The Homeric Hymns eBook

This eBook from the Gutenberg Project consists of approximately 142 pages of information about The Homeric Hymns.
of Zeus did the brother of Zeus lead the maiden away, the lord of many, the host of many guests, with his deathless horses; right sore against her will, even he of many names the son of Cronos.  Now, so long as the Goddess beheld the earth, and the starry heaven, and the tide of the teeming sea, and the rays of the sun, and still hoped to behold her mother dear, and the tribes of the eternal gods; even so long, despite her sorrow, hope warmed her high heart; then rang the mountain peaks, and the depths of the sea to her immortal voice, and her lady mother heard her.  Then sharp pain caught at her heart, and with her hands she tore the wimple about her ambrosial hair, and cast a dark veil about her shoulders, and then sped she like a bird over land and sea in her great yearning; but to her there was none that would tell the truth, none, either of Gods, or deathly men, nor even a bird came nigh her, a soothsaying messenger.  Thereafter for nine days did Lady Deo roam the earth, with torches burning in her hands, nor ever in her sorrow tasted she of ambrosia and sweet nectar, nor laved her body in the baths.  But when at last the tenth morn came to her with the light, Hecate met her, a torch in her hands, and spake a word of tidings, and said: 

“Lady Demeter, thou that bringest the Seasons, thou giver of glad gifts, which of the heavenly gods or deathly men hath ravished away Persephone, and brought thee sorrow:  for I heard a voice but I saw not who the ravisher might be?  All this I say to thee for sooth.”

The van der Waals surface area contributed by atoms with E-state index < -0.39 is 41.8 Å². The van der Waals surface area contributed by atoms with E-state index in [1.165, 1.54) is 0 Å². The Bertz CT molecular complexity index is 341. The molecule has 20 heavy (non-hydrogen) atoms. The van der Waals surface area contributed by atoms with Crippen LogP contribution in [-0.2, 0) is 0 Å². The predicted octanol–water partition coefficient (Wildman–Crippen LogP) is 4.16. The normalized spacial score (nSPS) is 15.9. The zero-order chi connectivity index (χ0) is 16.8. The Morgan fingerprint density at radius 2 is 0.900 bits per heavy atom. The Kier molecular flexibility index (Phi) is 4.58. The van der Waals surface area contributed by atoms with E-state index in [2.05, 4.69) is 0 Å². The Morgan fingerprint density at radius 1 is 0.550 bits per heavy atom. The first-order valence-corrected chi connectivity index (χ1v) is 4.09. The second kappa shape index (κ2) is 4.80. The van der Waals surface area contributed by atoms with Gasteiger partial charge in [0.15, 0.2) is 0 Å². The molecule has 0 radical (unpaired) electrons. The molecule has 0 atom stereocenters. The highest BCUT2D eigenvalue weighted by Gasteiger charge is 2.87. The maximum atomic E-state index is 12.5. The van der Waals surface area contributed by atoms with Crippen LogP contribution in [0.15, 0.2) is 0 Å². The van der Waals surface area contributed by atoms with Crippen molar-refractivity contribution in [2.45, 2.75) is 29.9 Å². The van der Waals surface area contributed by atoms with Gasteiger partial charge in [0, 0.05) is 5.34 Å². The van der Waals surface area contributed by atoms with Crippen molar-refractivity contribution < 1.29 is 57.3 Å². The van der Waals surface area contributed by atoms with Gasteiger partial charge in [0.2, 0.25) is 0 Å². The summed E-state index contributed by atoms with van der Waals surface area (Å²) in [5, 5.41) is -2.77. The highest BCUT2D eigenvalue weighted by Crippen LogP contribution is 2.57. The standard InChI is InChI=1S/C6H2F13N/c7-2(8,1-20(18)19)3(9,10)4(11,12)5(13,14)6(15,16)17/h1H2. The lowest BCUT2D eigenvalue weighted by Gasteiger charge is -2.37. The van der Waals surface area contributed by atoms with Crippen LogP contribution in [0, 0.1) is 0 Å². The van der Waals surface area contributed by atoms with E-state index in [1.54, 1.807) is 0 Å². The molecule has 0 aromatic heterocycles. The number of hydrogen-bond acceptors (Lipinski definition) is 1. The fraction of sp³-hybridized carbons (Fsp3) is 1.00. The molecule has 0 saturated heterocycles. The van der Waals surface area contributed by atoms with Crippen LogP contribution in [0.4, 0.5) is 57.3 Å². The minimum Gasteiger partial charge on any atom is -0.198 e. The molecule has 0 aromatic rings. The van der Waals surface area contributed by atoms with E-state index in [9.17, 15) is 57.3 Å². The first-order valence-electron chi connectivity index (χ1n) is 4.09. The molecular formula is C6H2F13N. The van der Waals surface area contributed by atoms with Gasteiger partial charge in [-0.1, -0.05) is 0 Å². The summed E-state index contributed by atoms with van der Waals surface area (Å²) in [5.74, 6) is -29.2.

So spake Hecate, and the daughter of fair-tressed Rheie answered her not, but swiftly rushed on with her, bearing torches burning in her hands.  So came they to Helios that watches both for gods and men, and stood before his car, and the lady Goddess questioned him: 

“Helios, be pitiful on me that am a goddess, if ever by word or deed I gladdened thy heart.  My daughter, whom I bore, a sweet plant and fair to see; it was her shrill voice I heard through the air unharvested, even as of one violently entreated, but I saw her not with my eyes.  But do thou that lookest down with thy rays from the holy air upon all the land and sea, do thou tell me truly concerning my dear child, if thou didst behold her; who it is that hath gone off and ravished her away from me against her will, who is it of gods or mortal men?”

So spake she, and Hyperionides answered her: 

“Daughter of fair-tressed Rheia, Queen Demeter, thou shalt know it; for greatly do I pity and revere thee in thy sorrow for thy slim-ankled child.  There is none other guilty of the Immortals but Zeus himself that gathereth the clouds, who gave thy daughter to Hades, his own brother, to be called his lovely wife; and Hades has ravished her away in his chariot, loudly shrilling, beneath the dusky gloom.  But, Goddess, do thou cease from thy long lamenting.  It behoves not thee thus vainly to cherish anger unassuaged.  No unseemly lord for thy daughter among the Immortals is Aidoneus, the lord of many, thine own brother and of one seed with thee, and for his honour he won, since when was made the threefold division, to be lord among those with whom he dwells.”

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The Homeric Hymns from Project Gutenberg. Public domain.
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